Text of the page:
It seems like every business is struggling with the concept of transformation. Large incumbents are trying to keep pace with digital upstarts., and even digital native companies born as disruptors know that they need to transform. Take Uber: at only eight years old, it’s already upended the business model of taxis. Now it’s trying to move from a software platform to a robotics lab to build self-driving cars.

And while the number of initiatives that fall under the umbrella of “transformation” is so broad that it can seem meaningless, this breadth is actually one of the defining characteristic that differentiates transformation from ordinary change. A transformation is a whole portfolio of change initiatives that together form an integrated program.

And so a transformation is a system of systems, all made up of the most complex system of all — people. For this reason, organizational transformation is uniquely suited to the analysis, prediction, and experimental research approach of the people analytics field.

People analytics — defined as the use of data about human behavior, relationships and traits to make business decisions — helps to replace decision making based on anecdotal experience, hierarchy and risk avoidance with higher-quality decisions based on data analysis, prediction, and experimental research. In working with several dozen Fortune 500 companies with Microsoft’s Workplace Analytics division, we’ve observed companies using people analytics in three main ways to help understand and drive their transformation efforts.

In core functional or process transformation initiatives — which are often driven by digitization — we’ve seen examples of people analytics being used to measure activities and find embedded expertise. In one example, a people analytics team at a global CPG company was enlisted to help optimize a financial process that took place monthly in every country subsidiary around the world. The diversity of local accounting rules precluded perfect standardization, and the geographic dispersion of the teams made it hard for the transformation group to gather information the way they normally would — in conversation.

In core functional or process transformation initiatives — which are often driven by digitization — we’ve seen examples of people analytics being used to measure activities and find embedded expertise. In one example, a people analytics team at a global CPG company was enlisted to help optimize a financial process that took place monthly in every country subsidiary around the world. The diversity of local accounting rules precluded perfect standardization, and the geographic dispersion of the teams made it hard for the transformation group to gather information the way they normally would — in conversation.

So instead of starting with discovery conversations, people analytics data was used to baseline the time spent on the process in every country, and to map the networks of the people involved. They discovered that one country was 16% percent more efficient than the average of the rest of the countries: they got the same results in 71 fewer person-hours per month and with 40 fewer people involved each month.

The people analytics team was surprised — as was finance team in that country, which had no reason to benchmark themselves against other countries and had no idea that they were such a bright spot. The transformation office approached the country finance leaders with their findings and made them partners in process improvement for the rest of the subsidiaries.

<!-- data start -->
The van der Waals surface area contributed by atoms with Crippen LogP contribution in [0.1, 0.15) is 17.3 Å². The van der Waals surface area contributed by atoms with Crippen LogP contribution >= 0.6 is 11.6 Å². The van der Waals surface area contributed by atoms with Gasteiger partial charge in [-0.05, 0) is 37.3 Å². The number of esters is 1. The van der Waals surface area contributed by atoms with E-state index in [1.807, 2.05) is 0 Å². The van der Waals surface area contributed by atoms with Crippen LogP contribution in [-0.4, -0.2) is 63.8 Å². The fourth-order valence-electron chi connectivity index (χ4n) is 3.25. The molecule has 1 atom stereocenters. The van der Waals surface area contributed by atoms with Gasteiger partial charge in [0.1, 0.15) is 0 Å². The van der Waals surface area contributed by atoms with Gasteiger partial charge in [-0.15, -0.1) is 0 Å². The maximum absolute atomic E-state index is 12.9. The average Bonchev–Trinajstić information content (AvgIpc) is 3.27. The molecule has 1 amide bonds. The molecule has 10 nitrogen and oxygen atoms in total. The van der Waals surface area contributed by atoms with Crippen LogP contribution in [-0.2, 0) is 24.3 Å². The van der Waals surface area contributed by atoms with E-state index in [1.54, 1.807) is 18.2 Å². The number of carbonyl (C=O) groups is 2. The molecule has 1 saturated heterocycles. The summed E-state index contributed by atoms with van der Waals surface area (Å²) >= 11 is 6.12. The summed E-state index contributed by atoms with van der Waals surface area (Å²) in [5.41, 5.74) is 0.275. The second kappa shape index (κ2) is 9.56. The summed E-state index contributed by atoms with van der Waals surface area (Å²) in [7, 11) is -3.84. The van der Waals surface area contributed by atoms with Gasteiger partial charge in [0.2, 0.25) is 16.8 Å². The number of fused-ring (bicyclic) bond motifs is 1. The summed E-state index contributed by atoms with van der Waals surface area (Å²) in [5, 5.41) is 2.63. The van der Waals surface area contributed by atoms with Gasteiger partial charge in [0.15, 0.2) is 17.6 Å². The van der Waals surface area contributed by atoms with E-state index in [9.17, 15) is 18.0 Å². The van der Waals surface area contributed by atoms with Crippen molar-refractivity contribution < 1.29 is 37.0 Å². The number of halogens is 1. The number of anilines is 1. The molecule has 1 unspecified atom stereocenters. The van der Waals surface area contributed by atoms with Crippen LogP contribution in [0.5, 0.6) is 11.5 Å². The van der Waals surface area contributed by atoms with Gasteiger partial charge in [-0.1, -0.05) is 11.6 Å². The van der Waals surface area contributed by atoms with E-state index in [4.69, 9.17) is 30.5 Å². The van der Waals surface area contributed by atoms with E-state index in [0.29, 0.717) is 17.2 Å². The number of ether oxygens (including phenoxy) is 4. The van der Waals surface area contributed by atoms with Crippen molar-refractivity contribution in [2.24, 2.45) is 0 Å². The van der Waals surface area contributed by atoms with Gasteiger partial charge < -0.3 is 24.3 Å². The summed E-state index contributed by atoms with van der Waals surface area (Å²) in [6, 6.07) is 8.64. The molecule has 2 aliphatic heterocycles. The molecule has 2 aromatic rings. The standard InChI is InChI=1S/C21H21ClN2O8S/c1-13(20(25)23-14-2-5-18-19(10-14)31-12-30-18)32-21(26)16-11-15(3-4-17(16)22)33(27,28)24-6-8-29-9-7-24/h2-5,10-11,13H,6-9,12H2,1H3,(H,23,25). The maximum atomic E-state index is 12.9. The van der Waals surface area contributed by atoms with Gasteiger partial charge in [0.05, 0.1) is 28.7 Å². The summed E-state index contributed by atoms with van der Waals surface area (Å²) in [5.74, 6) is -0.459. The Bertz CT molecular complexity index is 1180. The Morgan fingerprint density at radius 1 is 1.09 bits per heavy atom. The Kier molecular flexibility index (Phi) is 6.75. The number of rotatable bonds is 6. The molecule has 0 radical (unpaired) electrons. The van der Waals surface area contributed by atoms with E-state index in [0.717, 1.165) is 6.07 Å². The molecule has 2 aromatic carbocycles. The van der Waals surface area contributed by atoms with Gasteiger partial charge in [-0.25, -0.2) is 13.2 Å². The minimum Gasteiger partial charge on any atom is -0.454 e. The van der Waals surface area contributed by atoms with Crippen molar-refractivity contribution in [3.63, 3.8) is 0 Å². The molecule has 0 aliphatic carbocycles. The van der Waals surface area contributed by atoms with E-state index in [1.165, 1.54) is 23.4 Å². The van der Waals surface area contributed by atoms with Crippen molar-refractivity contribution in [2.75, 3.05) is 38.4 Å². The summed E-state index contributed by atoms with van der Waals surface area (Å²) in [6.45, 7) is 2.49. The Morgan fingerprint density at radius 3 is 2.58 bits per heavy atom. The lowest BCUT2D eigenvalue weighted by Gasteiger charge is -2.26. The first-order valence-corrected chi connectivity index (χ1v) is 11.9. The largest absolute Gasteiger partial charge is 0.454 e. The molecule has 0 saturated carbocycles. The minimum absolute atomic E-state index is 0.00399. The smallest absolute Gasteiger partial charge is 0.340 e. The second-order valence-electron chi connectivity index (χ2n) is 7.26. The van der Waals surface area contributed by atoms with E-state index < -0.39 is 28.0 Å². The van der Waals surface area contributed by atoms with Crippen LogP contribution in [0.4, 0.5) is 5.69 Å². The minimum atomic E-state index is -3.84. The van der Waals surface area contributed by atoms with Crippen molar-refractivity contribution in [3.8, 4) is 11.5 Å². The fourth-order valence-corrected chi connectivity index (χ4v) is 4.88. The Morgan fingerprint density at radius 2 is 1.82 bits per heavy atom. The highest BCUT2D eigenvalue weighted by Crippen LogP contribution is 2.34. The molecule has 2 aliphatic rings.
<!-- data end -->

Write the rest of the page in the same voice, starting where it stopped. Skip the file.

It’s unlikely the CPG company would have been able to recognize and replicate these bright spots if they had undertaken transformation with a top-down approach. And, perhaps more importantly, it involved and engaged the people on the ground who had unwittingly discovered a better way of doing things.

In bottoms-up cultural transformation initiatives, the how things are done is equally or more important than what is done. Feedback loops and other methods of data-driven storytelling are our favorite way that people analytics makes culture transformation happen. Often times, facts can change the conversation from tired head-nodding to curiosity. One people analytics team in an engineering company was struggling to help develop the company’s managers, for example. Managers often perpetuated a “sink or swim” culture that didn’t fit the company’s aspirations to be an inclusive, humane workplace.

The data analysis found that teams whose managers spent at least 16 minutes of one-on-one time with each direct per week had 30% percent more engaged direct reports than the average manager, who spent just 9 minutes per week with directs. When they brought that data-driven story to the front lines, suddenly a platitude was transformed into a useful benchmark that got the attention of managers. In this way, data storytelling is a lightweight way to build trust among stakeholders and bring behavioral science to culture transformation.

Top-down strategic transformation is often made necessary by market and technology factors outside the company, but here people analytics is a critical factor for execution. A people analytics team can serve as an instrument panel of sorts to track resources, boundaries, capacity, time use, networks, skill sets, performance, and mindsets that can help pinpoint where change is possible and can measure what happens when you try it.

One people analytics team at a financial services company was trying to help the CEO manage growth while he worked to instill a new culture in which departments would be asked to run leaner and more competitive in the market – “scrappy” and “hungry” were terms that often came up. As the transformation accelerated, teams were asked to do more with less, generate more data, and make decisions faster. Amid this, department leaders began to hear anecdotes about burnout and change fatigue and questioned whether the pace was sustainable.